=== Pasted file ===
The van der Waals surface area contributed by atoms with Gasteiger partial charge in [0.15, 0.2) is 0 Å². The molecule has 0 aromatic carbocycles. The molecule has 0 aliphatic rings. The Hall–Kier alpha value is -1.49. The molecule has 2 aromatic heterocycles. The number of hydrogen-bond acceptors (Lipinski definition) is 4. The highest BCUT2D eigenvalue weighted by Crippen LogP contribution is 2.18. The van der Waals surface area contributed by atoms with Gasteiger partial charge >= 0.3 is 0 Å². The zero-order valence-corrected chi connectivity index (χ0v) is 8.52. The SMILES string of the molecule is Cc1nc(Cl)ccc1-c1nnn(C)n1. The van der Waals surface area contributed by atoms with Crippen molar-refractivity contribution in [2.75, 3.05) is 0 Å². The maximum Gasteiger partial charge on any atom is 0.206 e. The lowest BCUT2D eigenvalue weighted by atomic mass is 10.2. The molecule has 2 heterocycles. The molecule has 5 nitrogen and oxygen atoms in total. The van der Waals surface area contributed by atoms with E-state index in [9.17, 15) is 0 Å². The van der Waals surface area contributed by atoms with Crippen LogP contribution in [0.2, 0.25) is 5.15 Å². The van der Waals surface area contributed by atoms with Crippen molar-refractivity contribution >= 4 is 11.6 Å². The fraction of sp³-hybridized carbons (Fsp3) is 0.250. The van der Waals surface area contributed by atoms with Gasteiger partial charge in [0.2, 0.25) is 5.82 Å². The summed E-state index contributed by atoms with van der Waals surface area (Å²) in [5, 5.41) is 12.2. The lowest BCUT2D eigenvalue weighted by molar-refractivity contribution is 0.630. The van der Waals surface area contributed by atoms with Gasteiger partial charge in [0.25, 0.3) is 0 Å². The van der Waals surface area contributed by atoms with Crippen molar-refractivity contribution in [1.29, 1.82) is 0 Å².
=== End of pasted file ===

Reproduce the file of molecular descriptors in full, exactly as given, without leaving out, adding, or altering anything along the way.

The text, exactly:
The van der Waals surface area contributed by atoms with Gasteiger partial charge in [0.15, 0.2) is 0 Å². The molecule has 0 aromatic carbocycles. The molecule has 0 aliphatic rings. The Hall–Kier alpha value is -1.49. The molecule has 2 aromatic heterocycles. The number of hydrogen-bond acceptors (Lipinski definition) is 4. The highest BCUT2D eigenvalue weighted by Crippen LogP contribution is 2.18. The van der Waals surface area contributed by atoms with Gasteiger partial charge >= 0.3 is 0 Å². The zero-order valence-corrected chi connectivity index (χ0v) is 8.52. The SMILES string of the molecule is Cc1nc(Cl)ccc1-c1nnn(C)n1. The van der Waals surface area contributed by atoms with Crippen molar-refractivity contribution in [2.75, 3.05) is 0 Å². The maximum Gasteiger partial charge on any atom is 0.206 e. The lowest BCUT2D eigenvalue weighted by atomic mass is 10.2. The molecule has 2 heterocycles. The molecule has 5 nitrogen and oxygen atoms in total. The van der Waals surface area contributed by atoms with E-state index in [9.17, 15) is 0 Å². The van der Waals surface area contributed by atoms with Crippen LogP contribution in [0.2, 0.25) is 5.15 Å². The van der Waals surface area contributed by atoms with Crippen molar-refractivity contribution >= 4 is 11.6 Å². The fraction of sp³-hybridized carbons (Fsp3) is 0.250. The van der Waals surface area contributed by atoms with Gasteiger partial charge in [0.2, 0.25) is 5.82 Å². The summed E-state index contributed by atoms with van der Waals surface area (Å²) in [5, 5.41) is 12.2. The lowest BCUT2D eigenvalue weighted by molar-refractivity contribution is 0.630. The van der Waals surface area contributed by atoms with Gasteiger partial charge in [0.25, 0.3) is 0 Å². The van der Waals surface area contributed by atoms with Crippen molar-refractivity contribution in [1.29, 1.82) is 0 Å².